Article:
Photovoltaic Panel Modeling in MATLAB Environment
K. Zaplatilek,J. Leuchter
Radioengineering , 2011,
Abstract: This article is focused on the original photovoltaic panel model identification method. The method is based on the measured characteristics for given irradiation. The system can automatically create a mathematical model for a particular panel, and a specific temperature. Attention is paid to the approximation error progress, which is at minimum in the Maximum Power Points (MPP). During the application of well-known Shockley’s equation to the entire panel the nonlinear and parametric power losses are corrected. This approach provides an accurate approximation with good agreement with measured data. The method can be applied to any measured photovoltaic panel. The model identification procedure and its use are demonstrated on the example of a particular panel. A detailed methodology for application is presented for users of the MATLAB environment.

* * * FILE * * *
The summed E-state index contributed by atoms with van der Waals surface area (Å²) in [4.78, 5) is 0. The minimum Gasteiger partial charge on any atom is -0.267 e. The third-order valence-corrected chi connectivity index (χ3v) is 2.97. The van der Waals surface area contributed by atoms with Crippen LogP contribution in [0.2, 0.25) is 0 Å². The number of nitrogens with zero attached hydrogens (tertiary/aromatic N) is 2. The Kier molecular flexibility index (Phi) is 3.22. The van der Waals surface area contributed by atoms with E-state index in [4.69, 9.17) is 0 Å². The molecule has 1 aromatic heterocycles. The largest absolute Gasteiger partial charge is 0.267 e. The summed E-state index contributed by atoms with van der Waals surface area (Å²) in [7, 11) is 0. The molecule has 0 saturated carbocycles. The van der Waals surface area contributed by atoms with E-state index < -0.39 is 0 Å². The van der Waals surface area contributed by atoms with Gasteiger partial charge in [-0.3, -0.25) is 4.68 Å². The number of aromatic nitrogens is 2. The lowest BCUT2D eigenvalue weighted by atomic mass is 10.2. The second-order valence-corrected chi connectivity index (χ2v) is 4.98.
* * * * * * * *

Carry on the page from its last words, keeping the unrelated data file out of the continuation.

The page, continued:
Optimization Algorithms Testing and Convergence by Using a Stacked Histogram
ZAPLATILEK, K.,TALPA, M.,LEUCHTER, J.
Advances in Electrical and Computer Engineering , 2011, DOI: 10.4316/aece.2011.01002
Abstract: The article describes an original method of optimization algorithms testing and convergence. The method is based on so-called stacked histogram. Stacked histogram is a histogram with its features marked by a chosen colour scheme. Thus, the histogram maintains the information on the input digital sequence. This approach enables an easy identification of the hidden defects in the random process statistical distribution. The stacked histogram is used for the testing of the convergent quality of various optimization techniques. Its width, position and colour scheme provides enough information on the chosen algorithm optimization trajectory. Both the classic iteration techniques and the stochastic optimization algorithm with the adaptation were used as examples.